Legislature tackles fracking head-on

Washington, D.C., is currently attempting to inject itself into a controversial drilling process known as “frakking.” Two bills are now working their way through the U.S. Congress to open oil and gas drilling in Southwest Colorado and all over the nation to increasing scrutiny.

Hydraulic fracturing, or fracking, is a widely used drilling technique that allows access to hard-to-reach oil and gas deposits. The deposits are reached by pumping liquids underground at high pressure. While the exact recipe of the liquids is unknown, it is known to contain hazardous and carcinogenic chemicals. This danger came into the local spotlight last summer, when a Durango nurse became ill after treating a worker who had spilled the fluid on his boots.

Fracking could also pose indirect dangers to local residents. Groups like the Durango-based Oil and Gas Accountability Project and San Juan Citizens Alliance suspect some of the chemicals remain in the ground and infiltrate water supplies. And while the industry maintains that the process is harmless, conservationists counter that oil and gas companies are essentially policing themselves. The issue has special significance in the San Juan Basin because nearly all of La Plata County’s active 2,600 wells have been hydraulically fractured, and many more than once.

Members of the U.S. Senate and House of Representatives are beginning to share these concerns. Last week, companion Senate and House bills were introduced in order to amend the Safe Drinking Water Act and open fracking to public oversight. Coined the FRAC Act – Fracturing Responsibility and Awareness of Chemicals Act – the legislation would repeal a Safe Drinking Water Act exemption provided for the oil and gas industry, the only industry to have such a privilege. It would also require oil and gas companies to disclose the chemicals they use in their hydraulic fracturing processes.

Gwen Lachelt, director of the OGAP, commented that the legislation is long overdue. “I think it’s critical that fracking be regulated under the Safe Drinking Water Act,” she said. “Currently, this is the only practice that is exempt, and it’s imperative that companies disclose the constituents of the fluid.”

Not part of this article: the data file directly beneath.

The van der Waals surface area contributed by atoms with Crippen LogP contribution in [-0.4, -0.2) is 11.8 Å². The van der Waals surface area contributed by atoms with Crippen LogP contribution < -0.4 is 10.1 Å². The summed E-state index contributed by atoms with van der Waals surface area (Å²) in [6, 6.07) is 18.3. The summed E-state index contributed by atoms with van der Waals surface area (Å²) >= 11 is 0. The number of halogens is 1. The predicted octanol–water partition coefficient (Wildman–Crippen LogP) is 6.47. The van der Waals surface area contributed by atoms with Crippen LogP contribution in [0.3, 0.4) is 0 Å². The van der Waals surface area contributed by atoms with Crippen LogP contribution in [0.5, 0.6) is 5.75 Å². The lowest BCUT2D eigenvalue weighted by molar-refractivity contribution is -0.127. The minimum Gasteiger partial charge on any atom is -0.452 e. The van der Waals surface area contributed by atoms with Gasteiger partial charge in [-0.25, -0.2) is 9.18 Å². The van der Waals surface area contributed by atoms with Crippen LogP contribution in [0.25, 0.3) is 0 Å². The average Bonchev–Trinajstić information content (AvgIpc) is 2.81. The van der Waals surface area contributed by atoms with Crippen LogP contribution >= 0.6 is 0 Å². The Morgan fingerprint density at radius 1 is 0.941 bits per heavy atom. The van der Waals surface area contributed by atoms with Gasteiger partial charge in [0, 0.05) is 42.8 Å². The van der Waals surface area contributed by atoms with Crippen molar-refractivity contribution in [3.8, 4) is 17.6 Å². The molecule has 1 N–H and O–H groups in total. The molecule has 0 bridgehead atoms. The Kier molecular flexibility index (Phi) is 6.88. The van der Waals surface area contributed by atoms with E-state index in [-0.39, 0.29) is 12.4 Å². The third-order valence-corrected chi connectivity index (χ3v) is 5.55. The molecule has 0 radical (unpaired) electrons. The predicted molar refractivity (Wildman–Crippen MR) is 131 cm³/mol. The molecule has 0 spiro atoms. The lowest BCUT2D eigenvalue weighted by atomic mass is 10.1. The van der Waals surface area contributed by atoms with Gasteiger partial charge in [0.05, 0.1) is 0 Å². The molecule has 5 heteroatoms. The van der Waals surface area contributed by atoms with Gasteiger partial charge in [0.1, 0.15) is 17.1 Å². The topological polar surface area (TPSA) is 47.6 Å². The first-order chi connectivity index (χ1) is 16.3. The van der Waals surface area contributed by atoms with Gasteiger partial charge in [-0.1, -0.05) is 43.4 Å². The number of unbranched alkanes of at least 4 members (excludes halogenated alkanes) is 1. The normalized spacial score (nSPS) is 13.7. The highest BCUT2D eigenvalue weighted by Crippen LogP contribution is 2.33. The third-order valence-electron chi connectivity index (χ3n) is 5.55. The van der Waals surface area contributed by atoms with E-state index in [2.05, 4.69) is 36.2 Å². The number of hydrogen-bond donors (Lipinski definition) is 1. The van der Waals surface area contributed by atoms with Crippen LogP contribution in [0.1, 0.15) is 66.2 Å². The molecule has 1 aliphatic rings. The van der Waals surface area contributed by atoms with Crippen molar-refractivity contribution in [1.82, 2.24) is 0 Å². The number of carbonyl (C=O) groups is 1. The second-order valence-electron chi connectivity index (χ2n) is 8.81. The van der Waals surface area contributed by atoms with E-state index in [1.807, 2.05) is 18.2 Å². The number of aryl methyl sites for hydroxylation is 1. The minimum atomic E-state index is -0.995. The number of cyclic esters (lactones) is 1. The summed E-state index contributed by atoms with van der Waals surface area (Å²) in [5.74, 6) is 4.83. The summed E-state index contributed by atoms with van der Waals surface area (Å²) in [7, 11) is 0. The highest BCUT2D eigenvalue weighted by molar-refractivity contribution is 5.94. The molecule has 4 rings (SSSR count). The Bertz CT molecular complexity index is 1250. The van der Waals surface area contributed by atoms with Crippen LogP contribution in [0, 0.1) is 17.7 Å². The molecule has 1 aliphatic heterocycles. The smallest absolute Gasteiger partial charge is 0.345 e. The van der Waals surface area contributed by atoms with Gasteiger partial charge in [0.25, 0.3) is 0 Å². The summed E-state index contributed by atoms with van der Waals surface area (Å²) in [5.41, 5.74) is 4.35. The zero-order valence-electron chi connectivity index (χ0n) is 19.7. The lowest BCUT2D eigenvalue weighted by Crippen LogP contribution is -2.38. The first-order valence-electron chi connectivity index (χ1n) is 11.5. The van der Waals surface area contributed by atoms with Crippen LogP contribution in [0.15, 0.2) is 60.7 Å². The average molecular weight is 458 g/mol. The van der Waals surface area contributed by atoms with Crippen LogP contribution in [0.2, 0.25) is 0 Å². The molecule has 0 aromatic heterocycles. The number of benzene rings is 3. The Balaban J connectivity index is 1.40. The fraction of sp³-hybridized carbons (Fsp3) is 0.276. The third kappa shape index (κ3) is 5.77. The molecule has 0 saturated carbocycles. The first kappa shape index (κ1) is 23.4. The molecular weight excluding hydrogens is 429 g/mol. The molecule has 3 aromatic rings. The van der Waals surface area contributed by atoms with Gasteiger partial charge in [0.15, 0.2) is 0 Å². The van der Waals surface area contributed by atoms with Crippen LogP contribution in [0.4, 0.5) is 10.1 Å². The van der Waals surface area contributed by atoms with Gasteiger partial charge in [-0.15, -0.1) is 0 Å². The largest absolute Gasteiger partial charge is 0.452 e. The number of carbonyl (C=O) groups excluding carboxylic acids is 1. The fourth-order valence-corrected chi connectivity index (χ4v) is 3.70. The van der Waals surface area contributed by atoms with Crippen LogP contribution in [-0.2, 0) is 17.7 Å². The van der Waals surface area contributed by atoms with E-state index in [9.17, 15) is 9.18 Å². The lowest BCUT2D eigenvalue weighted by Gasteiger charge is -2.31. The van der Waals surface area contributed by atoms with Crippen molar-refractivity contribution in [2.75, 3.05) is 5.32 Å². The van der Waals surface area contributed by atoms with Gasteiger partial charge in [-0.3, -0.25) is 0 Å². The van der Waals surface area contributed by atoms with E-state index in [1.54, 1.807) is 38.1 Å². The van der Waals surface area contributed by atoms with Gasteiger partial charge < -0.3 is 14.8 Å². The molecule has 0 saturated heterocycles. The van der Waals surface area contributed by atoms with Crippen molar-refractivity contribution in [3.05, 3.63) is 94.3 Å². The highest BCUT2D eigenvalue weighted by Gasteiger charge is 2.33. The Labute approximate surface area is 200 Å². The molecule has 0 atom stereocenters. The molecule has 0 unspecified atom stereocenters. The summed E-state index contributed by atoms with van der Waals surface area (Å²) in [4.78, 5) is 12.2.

Rep. Diana DeGette, D-Colo., introduced the House bill as an attempt to level the playing field. “When it comes to protecting the public’s health, it’s not unreasonable to require these companies to disclose the chemicals they are using in our communities – especially near our water sources,” she said. “Our bill closes an unconscionable Bush-Cheney loophole by requiring the oil and gas industry to follow the same rules as everyone else.”

The FRAC Act is still far from law, however, and faces a tough fight against an industry struggling with difficult economic times. “This is a drop-dead issue for the oil and gas industry,” Lachelt said. “We’re facing a tough fight against fierce opposition.”



State skier visits slump in 2008-09

The Colorado ski industry got its grades for the 2008-09 season this week. Colorado Ski Country USA announced a 5.5 percent decline in visitations over last season. However, the industry trade group is casting the numbers in a positive light, given difficult economic times.

“The travel industry as a whole was put to the test this past year,” explained Melanie Mills, president and CEO of CSCUSA. “But visitation numbers show not only the enduring value of a Colorado ski vacation, but the strong commitment our resident skiing and riding community has to our state’s signature sports.”

Compared to the five-year average, CSCUSA member resorts were down 3.9 percent. Durango Mountain Resort also bested the statewide average, dropping 4.6 percent over the previous season. Colorado skiers helped pick up the slack in what could have been a much slower ski season, according to CSCUSA.